Life is filled with conundrums that we choose not to see as mutually exclusive. We want to lose weight without being more active. We want a well-paying job but don’t want to work more than 40 hours a week. We want that beer to be less filling and still taste great. In short, we have trouble making sacrifices.

The problem is particularly acute with my generation because we were raised to believe we could have it all. (That’s right, parents, I blame you.1) We didn’t have to prioritize or make sacrifices because life would unfold for us neatly, as though we were predestined for success. Sacrifice was something our parents and grandparents had to do when raising us. It was not a theme of the modern age.

We were special. We merely had to dream it to achieve it. Our ideal jobs would come floating down to us after we graduated from college. Sure, we might struggle a bit, but we knew what to expect after watching all those television shows about young people in New York and LA. Struggling meant drinking draft PBRs instead of microbrews, getting tall Starbucks cappuccinos instead of ventis, renting a studio apartment in Brooklyn, and working as a paid intern at a hip magazine. But eventually, someone would see our awesomeness and we’d be rewarded for the time we spent slumming it. We’d be promoted to editor, move into that two bedroom in Manhattan and begin hosting cocktail parties in our parlor. The time of sacrifice would be over!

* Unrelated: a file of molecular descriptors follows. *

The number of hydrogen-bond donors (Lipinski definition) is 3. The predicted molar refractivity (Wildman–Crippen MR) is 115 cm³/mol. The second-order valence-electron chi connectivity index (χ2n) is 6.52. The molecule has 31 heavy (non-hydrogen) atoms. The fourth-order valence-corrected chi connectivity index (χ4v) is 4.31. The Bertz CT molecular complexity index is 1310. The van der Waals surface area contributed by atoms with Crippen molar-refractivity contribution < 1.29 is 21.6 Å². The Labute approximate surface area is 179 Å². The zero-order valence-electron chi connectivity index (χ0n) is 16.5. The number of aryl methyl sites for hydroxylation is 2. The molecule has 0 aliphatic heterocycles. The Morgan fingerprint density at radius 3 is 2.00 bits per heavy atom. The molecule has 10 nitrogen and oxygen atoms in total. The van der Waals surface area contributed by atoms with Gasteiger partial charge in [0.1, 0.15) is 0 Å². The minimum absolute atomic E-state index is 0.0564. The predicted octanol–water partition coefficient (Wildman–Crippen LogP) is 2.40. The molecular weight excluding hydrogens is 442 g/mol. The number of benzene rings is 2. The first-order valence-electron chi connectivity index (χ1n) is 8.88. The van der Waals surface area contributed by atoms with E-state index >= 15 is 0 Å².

But the system doesn’t work that way. It never has. We work that way. Millions of us struggle to “make ends meet” but never consider downgrading our satellite TV subscription or taking public transport instead of buying a car. Refusing to make tough choices, we instead close our eyes and swipe our credit cards. Elisabeth Kübler-Ross famously theorized that people faced with an extreme event like death go through “five stages of grief”: denial, anger, bargaining, depression, and, finally, acceptance. As a species, we have trouble getting to the acceptance stage—not just with extreme events, but with any event. When confronted with an obstacle, we deny it, then lash out against it, and try to bargain our way out before having a sulk. This is not to imply that we can’t have happiness, only that choosing one path precludes the possibility of going down another. Happiness lies in accepting that fact of life.

Refusing to make tough choices, we instead close our eyes and swipe our credit cards.

We think we can have it all—that the universe will bend to our individual whims. We apply this principle to every facet of our lives, including our grocery shopping. The fact is, if we want to buy organic, we have to shop much more regularly (no monthly trips to Costco), and plan our menus better.

This may sound like an inconsequential point blown out of proportion. It’s not. If we can’t even figure out the most important features of our produce, how can we expect to make the truly big decisions? How will we decide between security from terrorism and the civil liberties that keep us free of unwanted government intrusions? How will we choose between higher taxes and more government programs? How will we know when to watch Police Academy 6 and when to watch Robocop?